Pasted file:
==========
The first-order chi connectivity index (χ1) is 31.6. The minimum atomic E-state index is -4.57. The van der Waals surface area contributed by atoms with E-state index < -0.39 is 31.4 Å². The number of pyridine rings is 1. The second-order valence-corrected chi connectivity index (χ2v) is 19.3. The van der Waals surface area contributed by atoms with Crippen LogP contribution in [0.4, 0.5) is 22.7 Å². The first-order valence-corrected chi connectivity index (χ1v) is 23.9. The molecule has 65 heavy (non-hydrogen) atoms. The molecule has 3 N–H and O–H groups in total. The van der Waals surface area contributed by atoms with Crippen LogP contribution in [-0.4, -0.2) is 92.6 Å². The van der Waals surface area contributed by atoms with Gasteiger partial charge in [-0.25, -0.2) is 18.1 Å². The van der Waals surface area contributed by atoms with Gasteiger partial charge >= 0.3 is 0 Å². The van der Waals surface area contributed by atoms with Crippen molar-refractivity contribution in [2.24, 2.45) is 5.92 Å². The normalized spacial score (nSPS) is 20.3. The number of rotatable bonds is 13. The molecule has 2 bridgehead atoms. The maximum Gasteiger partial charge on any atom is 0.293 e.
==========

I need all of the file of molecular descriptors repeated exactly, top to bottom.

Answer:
The first-order chi connectivity index (χ1) is 31.6. The minimum atomic E-state index is -4.57. The van der Waals surface area contributed by atoms with E-state index < -0.39 is 31.4 Å². The number of pyridine rings is 1. The second-order valence-corrected chi connectivity index (χ2v) is 19.3. The van der Waals surface area contributed by atoms with Crippen LogP contribution in [0.4, 0.5) is 22.7 Å². The first-order valence-corrected chi connectivity index (χ1v) is 23.9. The molecule has 65 heavy (non-hydrogen) atoms. The molecule has 3 N–H and O–H groups in total. The van der Waals surface area contributed by atoms with Crippen LogP contribution in [-0.4, -0.2) is 92.6 Å². The van der Waals surface area contributed by atoms with Gasteiger partial charge in [-0.25, -0.2) is 18.1 Å². The van der Waals surface area contributed by atoms with Gasteiger partial charge >= 0.3 is 0 Å². The van der Waals surface area contributed by atoms with Crippen molar-refractivity contribution in [2.24, 2.45) is 5.92 Å². The normalized spacial score (nSPS) is 20.3. The number of rotatable bonds is 13. The molecule has 2 bridgehead atoms. The maximum Gasteiger partial charge on any atom is 0.293 e.